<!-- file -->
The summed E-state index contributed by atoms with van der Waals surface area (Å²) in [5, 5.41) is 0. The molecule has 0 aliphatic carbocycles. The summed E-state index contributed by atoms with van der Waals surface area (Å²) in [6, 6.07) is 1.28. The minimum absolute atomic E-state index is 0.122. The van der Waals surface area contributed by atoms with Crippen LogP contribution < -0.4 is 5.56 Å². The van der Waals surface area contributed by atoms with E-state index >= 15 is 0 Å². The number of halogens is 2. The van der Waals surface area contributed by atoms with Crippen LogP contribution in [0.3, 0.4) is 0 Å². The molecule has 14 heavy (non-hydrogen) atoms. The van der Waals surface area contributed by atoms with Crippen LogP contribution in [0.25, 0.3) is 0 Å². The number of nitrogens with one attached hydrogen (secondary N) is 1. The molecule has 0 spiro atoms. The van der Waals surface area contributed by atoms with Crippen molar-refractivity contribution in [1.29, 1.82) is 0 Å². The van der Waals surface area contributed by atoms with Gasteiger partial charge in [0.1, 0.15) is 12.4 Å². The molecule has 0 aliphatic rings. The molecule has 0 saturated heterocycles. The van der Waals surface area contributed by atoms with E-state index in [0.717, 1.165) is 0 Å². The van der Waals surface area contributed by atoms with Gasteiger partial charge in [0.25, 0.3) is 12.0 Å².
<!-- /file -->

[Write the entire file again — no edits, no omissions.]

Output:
The summed E-state index contributed by atoms with van der Waals surface area (Å²) in [5, 5.41) is 0. The molecule has 0 aliphatic carbocycles. The summed E-state index contributed by atoms with van der Waals surface area (Å²) in [6, 6.07) is 1.28. The minimum absolute atomic E-state index is 0.122. The van der Waals surface area contributed by atoms with Crippen LogP contribution < -0.4 is 5.56 Å². The van der Waals surface area contributed by atoms with E-state index >= 15 is 0 Å². The number of halogens is 2. The van der Waals surface area contributed by atoms with Crippen LogP contribution in [0.3, 0.4) is 0 Å². The molecule has 14 heavy (non-hydrogen) atoms. The van der Waals surface area contributed by atoms with Crippen LogP contribution in [0.25, 0.3) is 0 Å². The number of nitrogens with one attached hydrogen (secondary N) is 1. The molecule has 0 spiro atoms. The van der Waals surface area contributed by atoms with Crippen molar-refractivity contribution in [1.29, 1.82) is 0 Å². The van der Waals surface area contributed by atoms with Gasteiger partial charge in [0.1, 0.15) is 12.4 Å². The molecule has 0 aliphatic rings. The molecule has 0 saturated heterocycles. The van der Waals surface area contributed by atoms with E-state index in [0.717, 1.165) is 0 Å². The van der Waals surface area contributed by atoms with Gasteiger partial charge in [0.25, 0.3) is 12.0 Å².